And while they fiddle, the Empire burns..

C-SPAN Video Link

Monday, August 30, 2010

EFF on the Google\Verizon Net Neutrality Proposal

Efforts to protect net neutrality that involve government regulation have always faced one fundamental obstacle: the substantial danger that the regulators will cause more harm than good for the Internet. The worst case scenario would be that, in allowing the FCC to regulate the Internet, we open the door for big business, Hollywood and the indecency police to exert even more influence on the Net than they do now.

Begins A Review of Verizon and Google's Net Neutrality Proposal published by the Electronic Frontier Foundation on August 10, 2010.

This Legislative analysis was written by Cindy Cohn. In 1995 Cindy Cohn led in EFF's second big case Bernstein v. United States. This was the case that eventually established the law that software source code was speech protected by the First Amendment. This international organization, first formed in 1990 in part with money from Mitch Kapor and Steve Wozniak, has been at this sort of thing for a long time, so what they have to say is worth a listen.

The paper continues:

On Monday, Google and Verizon proposed a new legislative framework for net neutrality. Reaction to the proposal has been swift and, for the most part, highly critical. While we agree with many aspects of that criticism, we are interested in the framework's attempt to grapple with the Trojan Horse problem. The proposed solution: a narrow grant of power to the FCC to enforce neutrality within carefully specified parameters. While this solution is not without its own substantial dangers, we think it deserves to be considered further if Congress decides to legislate.

Unfortunately, the same document that proposed this intriguing idea also included some really terrible ideas. It carves out exemptions from neutrality requirements for so-called "unlawful" content, for wireless services, and for very vaguely-defined "additional online services." The definition of "reasonable network management" is also problematically vague. As many, many, many have already pointed out, these exemptions threaten to completely undermine the stated goal of neutrality.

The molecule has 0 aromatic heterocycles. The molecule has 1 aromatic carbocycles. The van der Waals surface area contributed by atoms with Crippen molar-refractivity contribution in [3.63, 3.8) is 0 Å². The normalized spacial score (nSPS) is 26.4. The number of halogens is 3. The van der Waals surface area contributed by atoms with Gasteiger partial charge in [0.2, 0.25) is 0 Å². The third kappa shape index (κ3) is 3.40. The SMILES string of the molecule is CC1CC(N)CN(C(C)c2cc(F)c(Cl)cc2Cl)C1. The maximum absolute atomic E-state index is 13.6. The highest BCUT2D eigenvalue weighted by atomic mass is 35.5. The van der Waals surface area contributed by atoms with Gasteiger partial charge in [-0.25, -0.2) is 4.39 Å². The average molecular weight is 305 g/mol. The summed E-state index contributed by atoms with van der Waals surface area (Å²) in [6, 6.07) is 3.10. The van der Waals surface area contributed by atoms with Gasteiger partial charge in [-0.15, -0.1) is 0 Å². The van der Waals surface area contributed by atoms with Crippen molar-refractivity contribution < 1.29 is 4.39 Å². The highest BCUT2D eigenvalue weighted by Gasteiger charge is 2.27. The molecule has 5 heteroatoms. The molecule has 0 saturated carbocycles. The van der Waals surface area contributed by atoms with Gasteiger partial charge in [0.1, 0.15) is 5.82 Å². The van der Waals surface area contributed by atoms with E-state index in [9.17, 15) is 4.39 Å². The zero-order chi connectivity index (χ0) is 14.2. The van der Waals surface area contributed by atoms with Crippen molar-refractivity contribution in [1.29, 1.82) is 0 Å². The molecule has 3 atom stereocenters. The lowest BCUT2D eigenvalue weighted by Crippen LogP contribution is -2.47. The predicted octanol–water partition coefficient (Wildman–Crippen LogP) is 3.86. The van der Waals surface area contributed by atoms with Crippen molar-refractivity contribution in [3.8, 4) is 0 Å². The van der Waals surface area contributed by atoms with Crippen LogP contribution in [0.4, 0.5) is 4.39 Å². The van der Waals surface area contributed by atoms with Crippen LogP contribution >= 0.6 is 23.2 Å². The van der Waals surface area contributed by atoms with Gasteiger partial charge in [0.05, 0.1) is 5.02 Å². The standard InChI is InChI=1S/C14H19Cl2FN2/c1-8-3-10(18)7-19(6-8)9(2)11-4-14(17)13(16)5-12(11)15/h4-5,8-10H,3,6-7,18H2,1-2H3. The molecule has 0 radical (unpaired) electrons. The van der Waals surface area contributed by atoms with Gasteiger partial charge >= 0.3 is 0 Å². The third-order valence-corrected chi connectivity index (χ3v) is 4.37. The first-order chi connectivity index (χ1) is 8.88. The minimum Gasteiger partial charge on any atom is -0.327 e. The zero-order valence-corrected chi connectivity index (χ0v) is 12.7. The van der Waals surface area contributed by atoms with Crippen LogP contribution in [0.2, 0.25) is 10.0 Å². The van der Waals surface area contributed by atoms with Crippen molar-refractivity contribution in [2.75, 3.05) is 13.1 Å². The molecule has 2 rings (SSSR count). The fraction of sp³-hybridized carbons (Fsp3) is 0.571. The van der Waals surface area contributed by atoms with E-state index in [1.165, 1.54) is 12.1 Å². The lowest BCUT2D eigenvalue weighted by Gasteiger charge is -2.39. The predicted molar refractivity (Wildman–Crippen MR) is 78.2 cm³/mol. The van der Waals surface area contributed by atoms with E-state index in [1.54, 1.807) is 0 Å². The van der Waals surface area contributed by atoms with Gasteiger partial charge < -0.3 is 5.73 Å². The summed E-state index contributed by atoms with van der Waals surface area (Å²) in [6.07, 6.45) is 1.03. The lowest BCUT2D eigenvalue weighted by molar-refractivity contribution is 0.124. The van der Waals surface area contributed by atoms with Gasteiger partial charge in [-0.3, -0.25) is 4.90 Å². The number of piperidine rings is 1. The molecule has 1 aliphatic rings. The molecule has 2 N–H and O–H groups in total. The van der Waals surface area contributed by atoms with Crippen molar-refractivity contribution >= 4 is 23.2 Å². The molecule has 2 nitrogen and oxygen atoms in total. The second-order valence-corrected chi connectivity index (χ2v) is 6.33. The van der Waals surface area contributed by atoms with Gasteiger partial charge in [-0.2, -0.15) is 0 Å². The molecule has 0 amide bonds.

...
You should follow the link above and read the entire article as I can not include it here. It is well worth the read.

In yesterday's blog I made a joke out of Free Press lobbyist Ben Scott's comment to Tom Powers of the NTIA:
I’ve been in the Net Neutrality sausage making business for some years now, and I’m hopeful that I can be useful to you.
Now I would like the reader to take another look at that statement in light of EFF concerns that net neutrality might be used to as a Trojan horse for measures that would actually suppress freedom on the Internet.

Of course Ben Scott was referring to that old adage that there were two things that you didn't want to see made, laws and sausages. And we all know why, because you will find that the have put in a lot of 'ingredients' that you won't like. Now at base, net neutrality is a very simple concept. I have given a one sentence definition many times already. Why should it be so complicated? Why does Ben Scott think of himself as a "Net Neutrality sausage maker" and what sort of "Trojan horse meat" does Free Press want to help put into the Net Neutrality Sausage they are cooking up for all of us?

UPDATE: Ben Scott has since moved on. He was still with Free Press at the time he made the comment above. In the revolving door that is Washington, DC., he left Free Press May 27th, for a job at the State Dept. I guess if the U.S. is attempting to take over the Internet, his sausage making skills are most needed over there.

UPDATE: New statement from Google. Richard Whitt, Google's Washington, D.C., telecom and media counsel, wrote on the company's public policy blog:
"Google has been the leading corporate voice on the issue of network neutrality over the past five years, No other company is working as tirelessly for an open Internet. But groups pushing for formal net neutrality rules have made little progress for several years now.